If you’ve ever wondered what the difference is between super high-end designer wear and designer wear you’re not alone. On a recent shopping trip, I was desperately searching for a black pinstripe tuxedo for an event I was attending. Mind you, I can be a bit of a label snob, but ironically I’m also a bargain hunter. I wanted something designer, but not terribly expensive; a feat that is difficult but not impossible.

My first stop was Neiman Marcus where I found a TOM FORD for just under $5,000 – a little rich for my blood. Then I found a Gucci for a couple thousand and some change. I then sauntered over to Nordstrom where I found a Hugo Boss for $795 which I purchased on the spot. However, the question still remained, is there really a huge difference? The answer is yes.


Hugo Boss suits are mass produced and sewn by a machine which generally takes around 3 hours max. The result of this is, the suit will feel stiffer and less comfortable. Tom Ford suits have hand stitching throughout. The peak lapel on the Shelton has a hand-finished double-stitched silk button hole and hand stitched buttons on the front and the sleeves.

Ford also throws in some extras like his signature hand-rolled three-fold hang cord and exclusive blend lining which is going to be as comfortable in the winter as it is in the summer. The material used to line the Boss jacket is Viscose which will cause perspiration no matter the season.

While the Boss suit is made from acceptable 100 percent wool, the FORD is a blend of finely woven mulberry silk and a higher grade wool which will last longer and hold its shape for years. Plus the Ford is tailored in Italy not Turkey – yet another reason for the price tag.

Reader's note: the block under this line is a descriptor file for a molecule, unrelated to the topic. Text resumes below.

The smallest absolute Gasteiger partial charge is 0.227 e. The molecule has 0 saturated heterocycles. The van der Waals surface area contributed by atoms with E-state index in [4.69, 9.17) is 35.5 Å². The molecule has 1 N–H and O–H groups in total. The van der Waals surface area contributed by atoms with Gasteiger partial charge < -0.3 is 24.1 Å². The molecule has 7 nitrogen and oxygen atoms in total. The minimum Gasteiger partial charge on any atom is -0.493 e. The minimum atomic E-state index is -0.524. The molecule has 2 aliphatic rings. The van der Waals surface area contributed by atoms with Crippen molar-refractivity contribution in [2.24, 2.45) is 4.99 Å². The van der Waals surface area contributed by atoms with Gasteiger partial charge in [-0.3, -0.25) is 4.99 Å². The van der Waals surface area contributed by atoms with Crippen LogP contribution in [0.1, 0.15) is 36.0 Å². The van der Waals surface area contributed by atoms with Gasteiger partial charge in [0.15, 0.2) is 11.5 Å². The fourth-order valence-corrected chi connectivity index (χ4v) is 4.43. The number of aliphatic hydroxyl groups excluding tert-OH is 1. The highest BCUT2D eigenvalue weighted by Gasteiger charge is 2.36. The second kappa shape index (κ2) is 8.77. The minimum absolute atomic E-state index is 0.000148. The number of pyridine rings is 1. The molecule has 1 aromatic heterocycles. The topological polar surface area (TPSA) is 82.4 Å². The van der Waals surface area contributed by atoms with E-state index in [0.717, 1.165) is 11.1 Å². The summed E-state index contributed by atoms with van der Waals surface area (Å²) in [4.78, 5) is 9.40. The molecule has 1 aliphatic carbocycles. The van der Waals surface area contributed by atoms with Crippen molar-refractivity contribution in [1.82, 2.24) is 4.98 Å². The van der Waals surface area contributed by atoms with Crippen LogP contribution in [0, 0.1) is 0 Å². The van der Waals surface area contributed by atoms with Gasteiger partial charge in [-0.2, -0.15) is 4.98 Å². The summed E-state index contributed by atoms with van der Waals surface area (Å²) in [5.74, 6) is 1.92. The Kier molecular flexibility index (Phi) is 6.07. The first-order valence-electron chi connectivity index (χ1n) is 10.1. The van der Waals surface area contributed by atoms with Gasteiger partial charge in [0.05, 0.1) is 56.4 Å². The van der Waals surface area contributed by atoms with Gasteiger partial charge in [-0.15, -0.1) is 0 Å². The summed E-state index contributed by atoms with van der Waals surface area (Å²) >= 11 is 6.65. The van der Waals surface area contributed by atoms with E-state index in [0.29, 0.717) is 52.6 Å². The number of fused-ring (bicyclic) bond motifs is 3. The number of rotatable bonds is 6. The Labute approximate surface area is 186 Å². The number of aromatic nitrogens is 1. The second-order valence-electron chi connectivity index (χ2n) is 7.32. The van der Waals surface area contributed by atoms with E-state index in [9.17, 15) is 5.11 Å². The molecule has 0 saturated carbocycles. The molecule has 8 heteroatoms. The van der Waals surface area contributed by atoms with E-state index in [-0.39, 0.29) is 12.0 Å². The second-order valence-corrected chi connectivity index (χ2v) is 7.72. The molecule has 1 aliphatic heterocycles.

Most importantly is what you can’t see. The Shelton is fully canvassed with camel hair. What this means is the entire top and bottom of the jacket’s front is built around an internal layer of Canvas. The canvas will hold the outer portion of the jacket in place. The Hugo Boss has a fused canvas. Fusing uses a waterproof glue that holds the jacket front together.

The glue is applied to the fabric to stiffen it, giving a simulation of a canvas. Fully Fusing makes the jacket unbreathable and it will show signs of bubbling after dry cleaning as the glue begins to come apart from the fabric. Fully fusing also reduces the comfort of the suit, making movement difficult.

Finally, there is style. The Hugo Boss looks like your run of the mill slim fit suit. This isn’t a bad thing, but it doesn’t stand out in a crowd. The TOM FORD’s Shelton base resembles the classic Windsor, an elegant and well-balanced classic fit with inspiration drawn from the end of the 1940s to the beginning of the 1950s.

Needless to say, I raced back out and returned the Hugo Boss and bit the bullet and purchased the Shelton. Sure, I’m probably paying at least $2000 for the name, but at least I can say I own a Tom Ford.

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